Delhi's Chief Minister Sheila Dikshit pledged to give 20 million rupees to Dhoni, and 10 million to each of the four players from Delhi: Virender Sehwag, Gautam Gambhir, Virat Kohli and Ashish Nehra.

Suggested Topics
Have you tried new the Independent Digital Edition apps?
Arts and Entertainment
Eye of the beholder? 'Concrete lasagne' Preston bus station
architectureWhich monstrosities should be nominated for the Dead Prize?
Lizards, such as Iguanas (pictured), have a unique pattern of tissue growth
Anna Nicole Smith died of an accidental overdose in 2007
Life and Style
food + drink
Arts and Entertainment
'The Great British Bake Off' showcases food at its most sumptuous
tvReview: Bread-making skills of the Bake Off hopefuls put to the test
Caption competition
Caption competition
Latest stories from i100
Daily Quiz
Have you tried new the Independent Digital Edition apps?
Independent Dating

By clicking 'Search' you
are agreeing to our
Terms of Use.

Career Services

Day In a Page

Middle East crisis: We know all too much about the cruelty of Isis – but all too little about who they are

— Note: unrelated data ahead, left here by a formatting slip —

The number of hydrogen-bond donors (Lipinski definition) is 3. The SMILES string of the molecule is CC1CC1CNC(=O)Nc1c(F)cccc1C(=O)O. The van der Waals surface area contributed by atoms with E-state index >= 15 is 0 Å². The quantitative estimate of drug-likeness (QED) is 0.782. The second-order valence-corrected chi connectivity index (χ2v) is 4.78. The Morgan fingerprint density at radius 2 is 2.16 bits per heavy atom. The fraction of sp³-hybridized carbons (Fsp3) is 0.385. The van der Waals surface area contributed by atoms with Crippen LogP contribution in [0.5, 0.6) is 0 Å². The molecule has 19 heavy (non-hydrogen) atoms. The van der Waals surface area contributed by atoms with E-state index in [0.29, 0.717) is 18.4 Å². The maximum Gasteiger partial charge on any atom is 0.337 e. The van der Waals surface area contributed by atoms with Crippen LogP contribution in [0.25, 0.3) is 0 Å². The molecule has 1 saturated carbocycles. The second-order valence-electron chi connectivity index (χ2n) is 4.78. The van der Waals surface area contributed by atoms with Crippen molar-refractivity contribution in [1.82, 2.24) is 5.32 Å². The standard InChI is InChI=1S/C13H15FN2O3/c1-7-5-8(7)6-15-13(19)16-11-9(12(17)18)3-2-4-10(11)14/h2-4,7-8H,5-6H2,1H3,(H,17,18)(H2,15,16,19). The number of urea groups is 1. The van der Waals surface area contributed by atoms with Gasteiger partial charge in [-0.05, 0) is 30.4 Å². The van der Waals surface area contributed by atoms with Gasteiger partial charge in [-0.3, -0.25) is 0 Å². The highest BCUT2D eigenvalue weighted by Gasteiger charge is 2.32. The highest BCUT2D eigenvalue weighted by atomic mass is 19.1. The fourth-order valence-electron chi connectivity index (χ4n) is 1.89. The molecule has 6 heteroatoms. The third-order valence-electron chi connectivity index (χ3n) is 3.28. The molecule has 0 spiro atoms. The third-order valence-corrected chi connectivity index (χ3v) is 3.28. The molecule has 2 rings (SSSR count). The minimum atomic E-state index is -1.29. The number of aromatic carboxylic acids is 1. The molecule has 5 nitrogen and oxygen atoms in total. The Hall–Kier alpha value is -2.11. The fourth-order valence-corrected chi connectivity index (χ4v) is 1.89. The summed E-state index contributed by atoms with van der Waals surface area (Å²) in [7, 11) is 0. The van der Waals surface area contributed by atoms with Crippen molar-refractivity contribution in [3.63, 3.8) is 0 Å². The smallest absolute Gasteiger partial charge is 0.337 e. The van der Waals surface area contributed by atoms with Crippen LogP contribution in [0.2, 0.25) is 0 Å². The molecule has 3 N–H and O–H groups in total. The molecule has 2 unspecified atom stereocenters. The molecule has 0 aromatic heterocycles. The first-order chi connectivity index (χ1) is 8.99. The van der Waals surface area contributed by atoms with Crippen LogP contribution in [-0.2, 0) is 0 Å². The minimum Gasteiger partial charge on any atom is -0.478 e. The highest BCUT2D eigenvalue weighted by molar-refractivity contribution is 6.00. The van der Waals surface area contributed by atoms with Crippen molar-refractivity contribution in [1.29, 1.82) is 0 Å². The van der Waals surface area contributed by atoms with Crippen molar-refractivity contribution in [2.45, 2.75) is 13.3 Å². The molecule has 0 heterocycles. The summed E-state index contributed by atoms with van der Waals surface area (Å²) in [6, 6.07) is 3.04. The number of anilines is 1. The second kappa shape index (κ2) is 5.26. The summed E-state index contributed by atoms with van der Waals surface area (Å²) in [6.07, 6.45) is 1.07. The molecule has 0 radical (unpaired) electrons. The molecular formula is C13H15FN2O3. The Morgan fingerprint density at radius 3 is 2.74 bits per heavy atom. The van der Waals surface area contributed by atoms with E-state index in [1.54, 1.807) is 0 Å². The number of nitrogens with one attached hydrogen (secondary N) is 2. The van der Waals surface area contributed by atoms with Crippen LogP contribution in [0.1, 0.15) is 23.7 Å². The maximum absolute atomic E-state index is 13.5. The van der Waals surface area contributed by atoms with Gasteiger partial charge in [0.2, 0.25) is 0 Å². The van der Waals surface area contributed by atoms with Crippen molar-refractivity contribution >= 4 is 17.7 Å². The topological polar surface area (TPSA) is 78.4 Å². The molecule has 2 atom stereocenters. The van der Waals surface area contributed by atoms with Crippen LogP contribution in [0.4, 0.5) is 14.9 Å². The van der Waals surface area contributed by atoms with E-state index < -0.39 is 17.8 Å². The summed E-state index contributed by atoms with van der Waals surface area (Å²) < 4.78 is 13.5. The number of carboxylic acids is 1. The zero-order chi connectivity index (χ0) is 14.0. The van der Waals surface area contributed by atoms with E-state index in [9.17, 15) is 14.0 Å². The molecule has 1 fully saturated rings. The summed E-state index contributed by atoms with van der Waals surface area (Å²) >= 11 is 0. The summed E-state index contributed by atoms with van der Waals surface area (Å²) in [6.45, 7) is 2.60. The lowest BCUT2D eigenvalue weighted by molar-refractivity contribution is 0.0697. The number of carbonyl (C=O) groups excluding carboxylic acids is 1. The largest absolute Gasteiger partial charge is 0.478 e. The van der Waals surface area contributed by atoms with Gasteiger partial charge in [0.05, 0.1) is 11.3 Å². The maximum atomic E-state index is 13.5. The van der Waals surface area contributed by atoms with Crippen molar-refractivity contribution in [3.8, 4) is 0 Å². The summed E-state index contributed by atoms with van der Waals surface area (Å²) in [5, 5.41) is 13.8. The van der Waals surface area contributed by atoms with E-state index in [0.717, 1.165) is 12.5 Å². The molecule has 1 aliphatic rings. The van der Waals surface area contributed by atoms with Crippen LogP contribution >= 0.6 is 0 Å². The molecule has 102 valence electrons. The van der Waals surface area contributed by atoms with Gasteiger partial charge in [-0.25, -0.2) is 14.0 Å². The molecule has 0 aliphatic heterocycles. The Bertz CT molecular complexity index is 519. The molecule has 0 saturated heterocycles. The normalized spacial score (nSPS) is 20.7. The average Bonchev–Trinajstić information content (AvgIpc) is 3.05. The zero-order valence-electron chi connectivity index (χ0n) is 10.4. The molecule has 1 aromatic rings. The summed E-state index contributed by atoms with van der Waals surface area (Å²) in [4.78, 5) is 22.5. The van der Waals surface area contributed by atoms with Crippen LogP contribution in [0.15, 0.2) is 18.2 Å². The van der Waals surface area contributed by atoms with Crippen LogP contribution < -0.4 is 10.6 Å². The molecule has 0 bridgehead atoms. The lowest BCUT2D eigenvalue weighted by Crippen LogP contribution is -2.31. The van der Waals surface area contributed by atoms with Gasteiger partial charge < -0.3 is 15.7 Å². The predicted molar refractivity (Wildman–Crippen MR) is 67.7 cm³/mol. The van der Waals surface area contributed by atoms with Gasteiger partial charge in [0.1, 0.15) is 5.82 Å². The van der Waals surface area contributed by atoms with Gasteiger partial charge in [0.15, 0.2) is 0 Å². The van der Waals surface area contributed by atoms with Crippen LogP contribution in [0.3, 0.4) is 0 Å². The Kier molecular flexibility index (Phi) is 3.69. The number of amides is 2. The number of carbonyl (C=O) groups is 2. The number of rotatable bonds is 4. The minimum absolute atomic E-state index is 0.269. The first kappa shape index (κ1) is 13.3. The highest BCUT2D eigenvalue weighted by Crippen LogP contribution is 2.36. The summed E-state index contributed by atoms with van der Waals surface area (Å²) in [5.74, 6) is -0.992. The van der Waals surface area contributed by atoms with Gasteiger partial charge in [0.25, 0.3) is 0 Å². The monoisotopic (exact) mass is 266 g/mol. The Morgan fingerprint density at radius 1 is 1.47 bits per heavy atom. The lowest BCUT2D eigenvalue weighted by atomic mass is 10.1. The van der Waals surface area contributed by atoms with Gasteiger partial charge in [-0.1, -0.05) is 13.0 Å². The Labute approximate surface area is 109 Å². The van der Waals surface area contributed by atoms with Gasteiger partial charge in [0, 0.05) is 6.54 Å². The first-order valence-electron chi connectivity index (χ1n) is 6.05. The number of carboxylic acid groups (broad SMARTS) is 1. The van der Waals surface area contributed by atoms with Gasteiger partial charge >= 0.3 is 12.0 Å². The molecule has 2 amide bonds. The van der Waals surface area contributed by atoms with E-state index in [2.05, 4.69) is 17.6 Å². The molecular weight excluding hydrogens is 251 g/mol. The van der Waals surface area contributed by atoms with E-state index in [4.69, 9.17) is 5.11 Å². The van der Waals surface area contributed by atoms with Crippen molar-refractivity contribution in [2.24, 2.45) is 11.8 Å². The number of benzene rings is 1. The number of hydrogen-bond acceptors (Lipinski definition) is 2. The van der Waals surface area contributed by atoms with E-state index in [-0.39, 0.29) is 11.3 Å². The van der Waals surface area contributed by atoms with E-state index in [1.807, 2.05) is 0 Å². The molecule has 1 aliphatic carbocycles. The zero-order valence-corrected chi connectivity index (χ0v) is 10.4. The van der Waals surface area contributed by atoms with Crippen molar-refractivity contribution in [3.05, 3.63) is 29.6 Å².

We know all too much about the cruelty of Isis – but all too little about who they are

Now Obama has seen the next US reporter to be threatened with beheading, will he blink, asks Robert Fisk
Neanderthals lived alongside humans for centuries, latest study shows

Final resting place of our Neanderthal neighbours revealed

Bones dated to 40,000 years ago show species may have died out in Belgium species co-existed
Scottish independence: The new Scots who hold fate of the UK in their hands

The new Scots who hold fate of the UK in their hands

Scotland’s immigrants are as passionate about the future of their adopted nation as anyone else
Britain's ugliest buildings: Which monstrosities should be nominated for the Dead Prize?

Blight club: Britain's ugliest buildings

Following the architect Cameron Sinclair's introduction of the Dead Prize, an award for ugly buildings, John Rentoul reflects on some of the biggest blots on the UK landscape
eBay's enduring appeal: Online auction site is still the UK's most popular e-commerce retailer

eBay's enduring appeal

The online auction site is still the UK's most popular e-commerce site
Culture Minister Ed Vaizey: ‘lack of ethnic minority and black faces on TV is weird’